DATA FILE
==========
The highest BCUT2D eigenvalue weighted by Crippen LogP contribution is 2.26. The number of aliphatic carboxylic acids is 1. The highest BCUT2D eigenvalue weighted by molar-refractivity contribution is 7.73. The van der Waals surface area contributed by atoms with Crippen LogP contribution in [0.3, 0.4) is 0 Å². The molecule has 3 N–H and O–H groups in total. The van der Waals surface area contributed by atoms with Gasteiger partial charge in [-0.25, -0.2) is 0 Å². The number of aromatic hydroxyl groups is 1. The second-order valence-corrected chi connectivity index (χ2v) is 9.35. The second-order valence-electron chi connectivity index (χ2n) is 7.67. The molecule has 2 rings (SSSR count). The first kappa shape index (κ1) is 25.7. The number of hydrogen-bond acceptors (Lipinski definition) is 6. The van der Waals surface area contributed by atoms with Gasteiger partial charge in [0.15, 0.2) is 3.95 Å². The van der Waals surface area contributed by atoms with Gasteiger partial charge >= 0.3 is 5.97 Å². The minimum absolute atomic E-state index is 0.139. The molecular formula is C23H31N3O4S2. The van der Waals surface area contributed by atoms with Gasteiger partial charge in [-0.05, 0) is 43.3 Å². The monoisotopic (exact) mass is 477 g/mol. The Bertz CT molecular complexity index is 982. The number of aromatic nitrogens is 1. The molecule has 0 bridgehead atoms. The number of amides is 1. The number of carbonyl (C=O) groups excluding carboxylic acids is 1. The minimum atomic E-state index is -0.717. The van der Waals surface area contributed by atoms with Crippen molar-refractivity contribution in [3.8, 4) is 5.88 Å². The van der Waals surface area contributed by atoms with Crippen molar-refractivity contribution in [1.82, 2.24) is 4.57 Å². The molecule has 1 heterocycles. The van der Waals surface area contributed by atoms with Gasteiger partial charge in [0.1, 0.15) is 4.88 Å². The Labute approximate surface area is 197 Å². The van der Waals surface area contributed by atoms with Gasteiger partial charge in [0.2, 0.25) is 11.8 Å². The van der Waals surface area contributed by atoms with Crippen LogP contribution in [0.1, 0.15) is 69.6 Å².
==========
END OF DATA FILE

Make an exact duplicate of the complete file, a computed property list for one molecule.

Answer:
The highest BCUT2D eigenvalue weighted by Crippen LogP contribution is 2.26. The number of aliphatic carboxylic acids is 1. The highest BCUT2D eigenvalue weighted by molar-refractivity contribution is 7.73. The van der Waals surface area contributed by atoms with Crippen LogP contribution in [0.3, 0.4) is 0 Å². The molecule has 3 N–H and O–H groups in total. The van der Waals surface area contributed by atoms with Gasteiger partial charge in [-0.25, -0.2) is 0 Å². The number of aromatic hydroxyl groups is 1. The second-order valence-corrected chi connectivity index (χ2v) is 9.35. The second-order valence-electron chi connectivity index (χ2n) is 7.67. The molecule has 2 rings (SSSR count). The first kappa shape index (κ1) is 25.7. The number of hydrogen-bond acceptors (Lipinski definition) is 6. The van der Waals surface area contributed by atoms with Gasteiger partial charge in [0.15, 0.2) is 3.95 Å². The van der Waals surface area contributed by atoms with Gasteiger partial charge >= 0.3 is 5.97 Å². The minimum absolute atomic E-state index is 0.139. The molecular formula is C23H31N3O4S2. The van der Waals surface area contributed by atoms with Gasteiger partial charge in [-0.05, 0) is 43.3 Å². The monoisotopic (exact) mass is 477 g/mol. The Bertz CT molecular complexity index is 982. The number of aromatic nitrogens is 1. The molecule has 0 bridgehead atoms. The number of amides is 1. The number of carbonyl (C=O) groups excluding carboxylic acids is 1. The minimum atomic E-state index is -0.717. The van der Waals surface area contributed by atoms with Crippen molar-refractivity contribution in [3.8, 4) is 5.88 Å². The van der Waals surface area contributed by atoms with Crippen molar-refractivity contribution in [1.82, 2.24) is 4.57 Å². The molecule has 1 heterocycles. The van der Waals surface area contributed by atoms with Gasteiger partial charge in [0.1, 0.15) is 4.88 Å². The Labute approximate surface area is 197 Å². The van der Waals surface area contributed by atoms with Gasteiger partial charge in [0.2, 0.25) is 11.8 Å². The van der Waals surface area contributed by atoms with Crippen LogP contribution in [0.1, 0.15) is 69.6 Å².